WASHINGTON, Jan. 22, 2019 /PRNewswire/ -- An article published in Experimental Biology and Medicine (Volume 243, Issue 15/16, November, 2018) (https://journals.sagepub.com/doi/pdf/10.1177/1535370218818457) provides new insights regarding the molecular events underlying cardiac remodeling during pregnancy and the early post-partum period. The study, led by Dr. Holly LaVoie, Department of Cell Biology and Anatomy at the University of South Carolina School of Medicine, USA, reports that changes in heart function during pregnancy and the early post-partum period in an animal model are accompanied by changes in the expression of genes encoding the extracellular matrix, proteins and substances that connect the muscle cells of the heart.
During pregnancy the heart structurally enlarges to handle the progressive increase in blood volume needed to support the developing fetus. These changes are normal and referred to as cardiac remodeling. The enlarged heart subsequently remodels to the nonpregnant state with time in the postpartum period. About 1 in 1000 women will have trouble remodeling the heart in late pregnancy or the postpartum period, where the heart remains dilated and becomes weak giving rise to a condition called peripartum cardiomyopathy. The majority of peripartum cardiomyopathy cases present in the first week after delivery. Cardiomyopathy in non-pregnant animals is associated with remodeling of the extracellular matrix. However, the role of the extracellular matrix in cardiac remodeling during pregnancy is not known. Understanding the molecular, structural and functional changes that naturally occur in the heart during pregnancy and the early postpartum period will be helpful in managing peripartum cardiomyopathy.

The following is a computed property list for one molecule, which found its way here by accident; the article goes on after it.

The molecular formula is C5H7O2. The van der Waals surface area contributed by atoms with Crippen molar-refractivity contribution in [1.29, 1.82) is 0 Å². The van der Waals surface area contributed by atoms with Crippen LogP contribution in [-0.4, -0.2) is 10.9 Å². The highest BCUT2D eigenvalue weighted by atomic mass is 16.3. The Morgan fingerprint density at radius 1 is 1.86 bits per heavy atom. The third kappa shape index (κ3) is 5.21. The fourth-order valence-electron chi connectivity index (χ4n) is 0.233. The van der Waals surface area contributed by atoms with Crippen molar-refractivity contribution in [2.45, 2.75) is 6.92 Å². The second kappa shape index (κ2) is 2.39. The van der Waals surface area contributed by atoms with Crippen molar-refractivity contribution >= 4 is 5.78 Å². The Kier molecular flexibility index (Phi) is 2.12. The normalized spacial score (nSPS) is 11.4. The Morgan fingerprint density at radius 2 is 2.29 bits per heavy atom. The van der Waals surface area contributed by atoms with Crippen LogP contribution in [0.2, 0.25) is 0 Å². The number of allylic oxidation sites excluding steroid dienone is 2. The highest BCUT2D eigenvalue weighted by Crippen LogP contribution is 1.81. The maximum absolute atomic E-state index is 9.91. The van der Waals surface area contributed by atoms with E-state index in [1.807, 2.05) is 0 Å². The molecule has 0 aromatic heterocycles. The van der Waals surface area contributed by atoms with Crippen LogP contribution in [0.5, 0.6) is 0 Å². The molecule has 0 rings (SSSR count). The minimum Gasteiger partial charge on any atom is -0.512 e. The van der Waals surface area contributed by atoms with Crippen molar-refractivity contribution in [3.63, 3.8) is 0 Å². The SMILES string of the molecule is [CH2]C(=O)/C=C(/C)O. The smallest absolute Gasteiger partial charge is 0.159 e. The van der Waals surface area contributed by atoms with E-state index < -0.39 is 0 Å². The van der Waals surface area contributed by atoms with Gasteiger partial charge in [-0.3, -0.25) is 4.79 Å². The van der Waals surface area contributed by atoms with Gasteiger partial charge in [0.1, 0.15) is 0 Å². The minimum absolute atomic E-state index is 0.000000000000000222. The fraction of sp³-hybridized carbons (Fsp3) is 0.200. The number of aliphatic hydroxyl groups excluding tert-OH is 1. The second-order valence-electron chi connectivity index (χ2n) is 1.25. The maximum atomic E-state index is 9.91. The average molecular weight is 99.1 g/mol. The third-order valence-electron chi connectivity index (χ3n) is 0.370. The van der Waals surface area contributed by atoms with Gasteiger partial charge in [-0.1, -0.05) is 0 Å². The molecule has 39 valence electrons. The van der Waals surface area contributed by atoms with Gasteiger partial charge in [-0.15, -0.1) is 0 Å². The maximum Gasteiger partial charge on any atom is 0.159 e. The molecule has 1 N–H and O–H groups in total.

In the current study, Dr. LaVoie and colleagues, used microarray technology and functional assessments to determine if changes in the expression of extracellular matrix protein genes accompanied functional changes in the heart during pregnancy in an animal model. As a group, genes encoding extracellular matrix molecules showed a high level of alteration during late pregnancy and postpartum. Many of the changes involved genes coding structural proteins like collagens, protease enzymes which breakdown the matrix, and inhibitors of these proteases. Furthermore, changes in gene expression correlated with changes in heart function measured by echocardiography. These studies show the postpartum period as a time of active change for gene expression and heart function. Dr. LaVoie said "Changes in the heart during pregnancy are gradual and peak at late pregnancy, while changes in the early postpartum period are more dramatic. Identifying the molecules that contribute to cardiac remodeling during this transitional postpartum period may help to better understand the failure to remodel that occurs during peripartum cardiomyopathy in women."
Dr. Steven R. Goodman, Editor-in-Chief of Experimental Biology & Medicine, said "LaVoie and colleagues have demonstrated substantial changes in extracellular matrix gene expression during the postpartum period. These studies form the basis for future studies on changes in extracellular matrix expression in postpartum cardiomyopathy."
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SOURCE Experimental Biology and Medicine